According to FastCompany, “Jonah Berger is a 32-year-old Wharton professor who has become one of the world’s foremost experts on what goes viral and why. It’s easy to find examples of products or ideas that have spread and become popular, but as he writes, ‘It’s much harder to actually get something to catch on.’”
And it reminded me of something: South Park’s Eric Cartman and the “You can’t come” principle. The short version is this: Eric inherits a bunch of money from his grandmother. He immediately buys a failing amusement park not because he wants to revitalize it and turn a profit but because he wants his ownamusement park. He also wants to rub it in everyone’s face (especially those of his buddies Stan and Kyle). So… he makes it loud and clear that Cartmanland is for Cartman only. The rest of you? You can’t come. And thus, the seed for demand is sown.
Here’s a quick clip, via South Park Studios (not really NSFW, but whatever)…
Eric then hires a security guard to keep Stan and Kyle out. In order to pay the security guard, he has to let in two guests per day. No problem. Everyone’s dying to get into Cartmanland.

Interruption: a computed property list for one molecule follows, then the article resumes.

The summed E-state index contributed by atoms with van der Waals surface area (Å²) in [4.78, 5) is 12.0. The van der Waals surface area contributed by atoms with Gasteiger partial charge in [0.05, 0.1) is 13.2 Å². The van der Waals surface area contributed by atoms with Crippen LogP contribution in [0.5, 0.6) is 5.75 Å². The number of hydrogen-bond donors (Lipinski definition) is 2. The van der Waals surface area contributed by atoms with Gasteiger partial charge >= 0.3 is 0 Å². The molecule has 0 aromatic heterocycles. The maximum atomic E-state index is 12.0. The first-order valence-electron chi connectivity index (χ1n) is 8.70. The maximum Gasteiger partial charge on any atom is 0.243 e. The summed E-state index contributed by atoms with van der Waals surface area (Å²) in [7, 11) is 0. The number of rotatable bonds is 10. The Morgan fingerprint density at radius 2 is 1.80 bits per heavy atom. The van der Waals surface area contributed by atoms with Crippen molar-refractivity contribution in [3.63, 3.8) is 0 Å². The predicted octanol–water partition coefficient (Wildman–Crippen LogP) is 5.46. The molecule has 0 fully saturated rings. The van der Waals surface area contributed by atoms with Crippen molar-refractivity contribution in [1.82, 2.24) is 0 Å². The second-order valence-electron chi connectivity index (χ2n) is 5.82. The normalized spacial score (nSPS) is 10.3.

Then there’s a maintenance need. Two more guests. Then food and snacks. Two more guests.
All of the sudden, much to his own personal fury, he’s resurrected the business, and the park is turning a profit.
When you create exclusivity that includes elements of possible or “certain though uncertain as to when” access, demand is likely to go up. When people want to say, “I’m an insider,” or “I got into that restaurant… What? You haven’t heard of it? Wow. Let me be the font of insider knowledge…” you’re on to something. And while Cartman’s motives likely don’t align with what I expect to find in Berger’s book, it would be pretty awesome if there’s a “You Can’t Come” chapter.
Bringing this back to South Park—that’s what’s important, right?—the Cartman principle gets replicated across industries. An empty restaurant with a huge line of guests waiting to get in… in the stock market… the list goes on. Talking heads even go on to call him the economist of the year.
Now off to buy Berger’s book…
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